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NC Department of Health and Human Services
NC Division of Public Health
N.C. Public Health Home

Pesticides & Health

Illness & Injury Surveillance

Because of concerns regarding potential toxicity, pesticide usage and vulnerable groups, the N.C. Division of Public Health has determined that close monitoring of pesticides is warranted and will be accomplished through a pesticide-related illness and injury surveillance program that allows the state to properly track and respond to reports of pesticide illness and injury.

What is surveillance?

Public health surveillance involves collecting information about a health problem you are concerned about; analyzing the information to determine who is affected most, where and why; and then making recommendations that will help prevent the problem from happening. The information gathered is also used by state and federal agencies and other groups to make decisions about enforcement of laws, training needs, medical care, resource allocation and research priorities.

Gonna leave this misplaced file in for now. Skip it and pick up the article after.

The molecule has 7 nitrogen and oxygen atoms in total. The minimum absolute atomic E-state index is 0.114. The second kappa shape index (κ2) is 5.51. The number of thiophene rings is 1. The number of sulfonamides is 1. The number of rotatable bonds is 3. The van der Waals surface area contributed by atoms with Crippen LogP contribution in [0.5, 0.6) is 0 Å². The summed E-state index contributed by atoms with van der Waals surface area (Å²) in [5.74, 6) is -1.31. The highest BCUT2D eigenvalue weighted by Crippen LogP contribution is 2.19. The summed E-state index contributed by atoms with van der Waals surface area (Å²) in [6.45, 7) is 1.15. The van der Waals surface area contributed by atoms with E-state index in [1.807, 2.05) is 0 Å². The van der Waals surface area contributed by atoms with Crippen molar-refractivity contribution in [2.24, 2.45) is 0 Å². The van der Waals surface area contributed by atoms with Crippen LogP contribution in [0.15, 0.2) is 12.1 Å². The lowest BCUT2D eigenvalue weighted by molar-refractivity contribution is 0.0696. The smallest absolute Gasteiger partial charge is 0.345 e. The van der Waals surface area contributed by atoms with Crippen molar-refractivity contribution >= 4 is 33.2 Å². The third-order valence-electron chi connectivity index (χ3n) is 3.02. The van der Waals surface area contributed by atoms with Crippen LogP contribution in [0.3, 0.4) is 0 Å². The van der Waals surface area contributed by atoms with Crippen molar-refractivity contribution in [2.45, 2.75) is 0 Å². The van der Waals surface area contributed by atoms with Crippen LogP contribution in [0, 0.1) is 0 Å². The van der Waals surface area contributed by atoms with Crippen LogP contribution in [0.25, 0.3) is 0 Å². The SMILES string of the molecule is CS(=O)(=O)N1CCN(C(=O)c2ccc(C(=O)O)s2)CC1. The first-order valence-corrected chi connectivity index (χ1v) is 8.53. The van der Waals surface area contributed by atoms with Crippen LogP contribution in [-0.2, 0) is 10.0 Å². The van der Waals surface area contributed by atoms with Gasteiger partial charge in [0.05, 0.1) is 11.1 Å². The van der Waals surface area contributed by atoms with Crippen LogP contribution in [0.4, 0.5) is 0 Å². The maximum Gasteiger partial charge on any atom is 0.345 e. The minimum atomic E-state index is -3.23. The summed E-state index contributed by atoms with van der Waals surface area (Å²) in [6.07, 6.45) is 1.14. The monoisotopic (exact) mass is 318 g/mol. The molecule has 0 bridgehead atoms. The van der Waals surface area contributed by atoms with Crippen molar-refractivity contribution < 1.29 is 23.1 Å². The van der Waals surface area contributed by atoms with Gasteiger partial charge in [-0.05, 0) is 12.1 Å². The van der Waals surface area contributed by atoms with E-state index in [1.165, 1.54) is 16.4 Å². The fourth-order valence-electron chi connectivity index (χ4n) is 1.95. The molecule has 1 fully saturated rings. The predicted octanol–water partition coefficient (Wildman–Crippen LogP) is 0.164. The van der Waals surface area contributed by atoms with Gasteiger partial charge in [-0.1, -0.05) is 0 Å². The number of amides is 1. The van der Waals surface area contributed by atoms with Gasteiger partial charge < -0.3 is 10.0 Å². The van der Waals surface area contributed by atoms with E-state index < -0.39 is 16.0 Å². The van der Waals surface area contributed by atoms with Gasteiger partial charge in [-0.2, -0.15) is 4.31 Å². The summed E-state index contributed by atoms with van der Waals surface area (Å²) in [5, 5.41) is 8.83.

How does the program work?

It begins with collecting almost real-time case data on acute pesticide illness and injury from several sources, including physicians (see mandatory reporting rule), Carolinas Poison Center, and the N.C. Department of Agriculture and Consumer Services. Once a work-related report is received, it is reviewed and investigated. Certain nonwork-related cases are also investigated, based on severity. Cases are coded and classified according to criteria obtained from the National Institute for Occupational Safety and Health (NIOSH), a part of the Centers for Disease Control and Prevention (CDC). Information on exposure prevention is shared with affected persons. Data collected is analyzed by program staff on a periodic basis, important findings are posted on the N.C. Occupational and Environmental Epidemiology website, and de-identified, aggregate data is shared with outside agencies and groups.